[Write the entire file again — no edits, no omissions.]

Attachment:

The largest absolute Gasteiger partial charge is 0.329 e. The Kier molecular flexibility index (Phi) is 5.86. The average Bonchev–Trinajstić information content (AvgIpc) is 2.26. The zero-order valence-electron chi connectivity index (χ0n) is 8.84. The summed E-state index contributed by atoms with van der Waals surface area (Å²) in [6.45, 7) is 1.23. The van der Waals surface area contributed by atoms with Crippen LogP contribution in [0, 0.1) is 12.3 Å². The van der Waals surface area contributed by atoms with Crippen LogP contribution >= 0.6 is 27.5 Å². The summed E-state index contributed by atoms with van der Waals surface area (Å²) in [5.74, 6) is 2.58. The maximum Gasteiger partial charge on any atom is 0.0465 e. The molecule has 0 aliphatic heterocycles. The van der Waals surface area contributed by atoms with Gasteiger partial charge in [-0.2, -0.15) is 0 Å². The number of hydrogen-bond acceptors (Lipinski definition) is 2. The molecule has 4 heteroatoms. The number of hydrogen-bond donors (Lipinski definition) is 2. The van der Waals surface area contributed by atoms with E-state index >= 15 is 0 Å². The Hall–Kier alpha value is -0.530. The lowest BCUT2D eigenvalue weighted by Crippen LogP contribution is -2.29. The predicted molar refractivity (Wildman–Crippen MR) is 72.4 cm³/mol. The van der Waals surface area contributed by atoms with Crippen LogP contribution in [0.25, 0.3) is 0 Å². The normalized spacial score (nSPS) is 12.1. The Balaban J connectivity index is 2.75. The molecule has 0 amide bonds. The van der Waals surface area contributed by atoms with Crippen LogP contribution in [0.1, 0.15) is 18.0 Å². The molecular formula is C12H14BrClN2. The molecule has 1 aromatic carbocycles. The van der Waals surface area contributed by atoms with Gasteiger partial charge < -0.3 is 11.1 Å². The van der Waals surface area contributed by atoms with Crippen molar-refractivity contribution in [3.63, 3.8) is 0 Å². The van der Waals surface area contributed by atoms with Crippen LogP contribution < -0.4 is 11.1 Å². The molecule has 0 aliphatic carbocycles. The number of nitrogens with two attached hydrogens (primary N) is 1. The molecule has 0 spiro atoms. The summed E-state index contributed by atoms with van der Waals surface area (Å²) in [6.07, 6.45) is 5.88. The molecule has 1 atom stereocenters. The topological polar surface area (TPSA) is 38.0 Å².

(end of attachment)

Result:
The largest absolute Gasteiger partial charge is 0.329 e. The Kier molecular flexibility index (Phi) is 5.86. The average Bonchev–Trinajstić information content (AvgIpc) is 2.26. The zero-order valence-electron chi connectivity index (χ0n) is 8.84. The summed E-state index contributed by atoms with van der Waals surface area (Å²) in [6.45, 7) is 1.23. The van der Waals surface area contributed by atoms with Crippen LogP contribution in [0, 0.1) is 12.3 Å². The van der Waals surface area contributed by atoms with Crippen LogP contribution >= 0.6 is 27.5 Å². The summed E-state index contributed by atoms with van der Waals surface area (Å²) in [5.74, 6) is 2.58. The maximum Gasteiger partial charge on any atom is 0.0465 e. The molecule has 0 aliphatic heterocycles. The van der Waals surface area contributed by atoms with Gasteiger partial charge in [-0.2, -0.15) is 0 Å². The number of hydrogen-bond acceptors (Lipinski definition) is 2. The molecule has 4 heteroatoms. The number of hydrogen-bond donors (Lipinski definition) is 2. The van der Waals surface area contributed by atoms with E-state index >= 15 is 0 Å². The Hall–Kier alpha value is -0.530. The lowest BCUT2D eigenvalue weighted by Crippen LogP contribution is -2.29. The predicted molar refractivity (Wildman–Crippen MR) is 72.4 cm³/mol. The van der Waals surface area contributed by atoms with Crippen LogP contribution in [0.25, 0.3) is 0 Å². The normalized spacial score (nSPS) is 12.1. The Balaban J connectivity index is 2.75. The molecule has 0 amide bonds. The van der Waals surface area contributed by atoms with Crippen LogP contribution in [0.1, 0.15) is 18.0 Å². The molecular formula is C12H14BrClN2. The molecule has 1 aromatic carbocycles. The van der Waals surface area contributed by atoms with Gasteiger partial charge < -0.3 is 11.1 Å². The van der Waals surface area contributed by atoms with Crippen molar-refractivity contribution in [3.63, 3.8) is 0 Å². The van der Waals surface area contributed by atoms with Crippen LogP contribution < -0.4 is 11.1 Å². The molecule has 0 aliphatic carbocycles. The number of nitrogens with two attached hydrogens (primary N) is 1. The molecule has 0 spiro atoms. The summed E-state index contributed by atoms with van der Waals surface area (Å²) in [6.07, 6.45) is 5.88. The molecule has 1 atom stereocenters. The topological polar surface area (TPSA) is 38.0 Å².